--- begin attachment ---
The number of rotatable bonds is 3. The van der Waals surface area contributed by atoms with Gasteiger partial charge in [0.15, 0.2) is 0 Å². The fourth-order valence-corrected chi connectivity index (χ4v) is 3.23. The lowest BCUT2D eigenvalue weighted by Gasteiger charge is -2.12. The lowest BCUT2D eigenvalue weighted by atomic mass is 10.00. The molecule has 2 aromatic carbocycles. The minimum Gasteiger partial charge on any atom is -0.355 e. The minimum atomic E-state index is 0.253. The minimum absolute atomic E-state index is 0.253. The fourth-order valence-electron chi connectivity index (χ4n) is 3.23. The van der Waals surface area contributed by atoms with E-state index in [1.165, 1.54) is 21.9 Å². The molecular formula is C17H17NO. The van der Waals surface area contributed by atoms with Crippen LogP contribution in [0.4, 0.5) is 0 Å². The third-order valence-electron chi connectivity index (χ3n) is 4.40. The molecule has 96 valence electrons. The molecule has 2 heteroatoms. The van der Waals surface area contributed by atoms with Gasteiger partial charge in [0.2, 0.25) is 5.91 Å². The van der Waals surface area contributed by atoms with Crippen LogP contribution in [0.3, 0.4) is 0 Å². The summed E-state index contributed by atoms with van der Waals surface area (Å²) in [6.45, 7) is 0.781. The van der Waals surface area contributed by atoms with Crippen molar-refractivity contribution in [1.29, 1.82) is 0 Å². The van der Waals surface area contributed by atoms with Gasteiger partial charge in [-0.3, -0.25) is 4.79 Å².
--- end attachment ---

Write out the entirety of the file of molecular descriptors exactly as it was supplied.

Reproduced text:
The number of rotatable bonds is 3. The van der Waals surface area contributed by atoms with Gasteiger partial charge in [0.15, 0.2) is 0 Å². The fourth-order valence-corrected chi connectivity index (χ4v) is 3.23. The lowest BCUT2D eigenvalue weighted by Gasteiger charge is -2.12. The lowest BCUT2D eigenvalue weighted by atomic mass is 10.00. The molecule has 2 aromatic carbocycles. The minimum Gasteiger partial charge on any atom is -0.355 e. The minimum atomic E-state index is 0.253. The minimum absolute atomic E-state index is 0.253. The fourth-order valence-electron chi connectivity index (χ4n) is 3.23. The van der Waals surface area contributed by atoms with E-state index in [1.165, 1.54) is 21.9 Å². The molecular formula is C17H17NO. The van der Waals surface area contributed by atoms with Crippen LogP contribution in [0.4, 0.5) is 0 Å². The third-order valence-electron chi connectivity index (χ3n) is 4.40. The molecule has 96 valence electrons. The molecule has 2 heteroatoms. The van der Waals surface area contributed by atoms with Gasteiger partial charge in [0.2, 0.25) is 5.91 Å². The van der Waals surface area contributed by atoms with Crippen LogP contribution in [0.3, 0.4) is 0 Å². The summed E-state index contributed by atoms with van der Waals surface area (Å²) in [6.45, 7) is 0.781. The van der Waals surface area contributed by atoms with Crippen molar-refractivity contribution in [1.29, 1.82) is 0 Å². The van der Waals surface area contributed by atoms with Gasteiger partial charge in [-0.3, -0.25) is 4.79 Å².